The Laugh Track – One of Those 1950s Things That Made it an Awful Time

Having a great time reading “The Comedians: Drunks, Thieves, Scoundrels, and the History of American Comedy” by Kliph Nesteroff.

He notes something absolutely stunning about the sad and sick development of the laugh track, first in radio and then in television and its ubiquity in broadcasting because it comforted executives that didn’t know what was funny and projected that audiences wouldn’t either.

Nesteroff says that the laugh track was almost adopted in movies as well.  Unthinkable huh?  Imagine the great movie comedies of the 50s and 60s with laugh tracks.  Better yet, don’t.

The film Cat Ballou, a 1965 comic western with Lee Marvin and Jane Fonda actually created a version of the film with an added laugh track.  They sent it to a handful of  drive-in theaters (remember them?) to see if that would fly.  Thankfully it didn’t.

That was almost as disturbing as anything I’ve read about our government, war, finance or any of those lesser issues of our time.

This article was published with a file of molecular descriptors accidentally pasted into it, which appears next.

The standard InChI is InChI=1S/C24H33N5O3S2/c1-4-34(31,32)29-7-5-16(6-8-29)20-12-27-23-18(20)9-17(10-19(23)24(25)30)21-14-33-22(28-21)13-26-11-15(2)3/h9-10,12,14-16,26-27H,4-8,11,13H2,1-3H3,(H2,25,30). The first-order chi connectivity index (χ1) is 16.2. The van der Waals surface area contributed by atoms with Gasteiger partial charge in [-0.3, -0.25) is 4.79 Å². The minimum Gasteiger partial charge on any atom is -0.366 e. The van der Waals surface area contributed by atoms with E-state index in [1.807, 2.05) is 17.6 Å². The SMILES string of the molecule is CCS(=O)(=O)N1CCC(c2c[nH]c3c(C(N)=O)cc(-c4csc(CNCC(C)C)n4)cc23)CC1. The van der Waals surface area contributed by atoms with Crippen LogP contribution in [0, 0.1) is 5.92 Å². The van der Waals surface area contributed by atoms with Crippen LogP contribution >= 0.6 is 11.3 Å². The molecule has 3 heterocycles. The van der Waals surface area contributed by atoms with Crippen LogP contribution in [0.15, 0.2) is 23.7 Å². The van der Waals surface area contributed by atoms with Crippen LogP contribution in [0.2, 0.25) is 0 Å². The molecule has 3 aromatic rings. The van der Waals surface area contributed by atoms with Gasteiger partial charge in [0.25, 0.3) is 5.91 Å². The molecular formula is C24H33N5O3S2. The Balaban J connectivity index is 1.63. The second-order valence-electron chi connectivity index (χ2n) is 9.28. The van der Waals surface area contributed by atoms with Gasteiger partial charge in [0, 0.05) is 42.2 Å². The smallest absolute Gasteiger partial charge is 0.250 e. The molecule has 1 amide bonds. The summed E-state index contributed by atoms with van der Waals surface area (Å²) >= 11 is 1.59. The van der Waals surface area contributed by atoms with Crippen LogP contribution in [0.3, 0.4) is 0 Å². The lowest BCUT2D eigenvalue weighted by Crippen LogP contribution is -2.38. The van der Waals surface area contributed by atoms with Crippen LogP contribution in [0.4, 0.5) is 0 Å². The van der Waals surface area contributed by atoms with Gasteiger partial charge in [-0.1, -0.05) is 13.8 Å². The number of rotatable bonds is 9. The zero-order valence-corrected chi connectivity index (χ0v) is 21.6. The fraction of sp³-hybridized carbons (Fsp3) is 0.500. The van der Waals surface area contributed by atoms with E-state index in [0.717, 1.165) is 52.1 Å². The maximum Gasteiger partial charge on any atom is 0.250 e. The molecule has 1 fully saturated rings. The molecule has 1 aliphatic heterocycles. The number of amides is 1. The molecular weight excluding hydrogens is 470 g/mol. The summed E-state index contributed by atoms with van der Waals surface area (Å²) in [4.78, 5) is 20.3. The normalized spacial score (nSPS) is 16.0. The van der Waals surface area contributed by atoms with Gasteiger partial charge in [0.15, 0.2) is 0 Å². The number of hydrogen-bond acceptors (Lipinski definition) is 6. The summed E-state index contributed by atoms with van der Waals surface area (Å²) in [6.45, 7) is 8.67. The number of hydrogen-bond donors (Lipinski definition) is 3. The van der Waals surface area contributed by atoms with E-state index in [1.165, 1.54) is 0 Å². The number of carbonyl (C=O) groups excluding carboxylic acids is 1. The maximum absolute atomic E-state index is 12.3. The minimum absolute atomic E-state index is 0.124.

God I hate laugh tracks.

For extra credit:  the first sit-com on network TV to not use a laugh track in the modern era was a 1973 show called “Adam’s Rib” with Ken Howard and Blythe Danner based on the Hepburn/Tracy movie.  It was cancelled after one season.  It was ballsy and sadly didn’t take at that time. Many great shows in that early 70s era like “All in the Family” and “Mary Tyler Moore” were shot in front a live audience and “sweetened” with laugh tracks.  It wasn’t until around 2000 that shows trusted the audience enough to do one camera shoots with no laugh track.  See “Malcolm in the Middle”, “30 Rock” et al.


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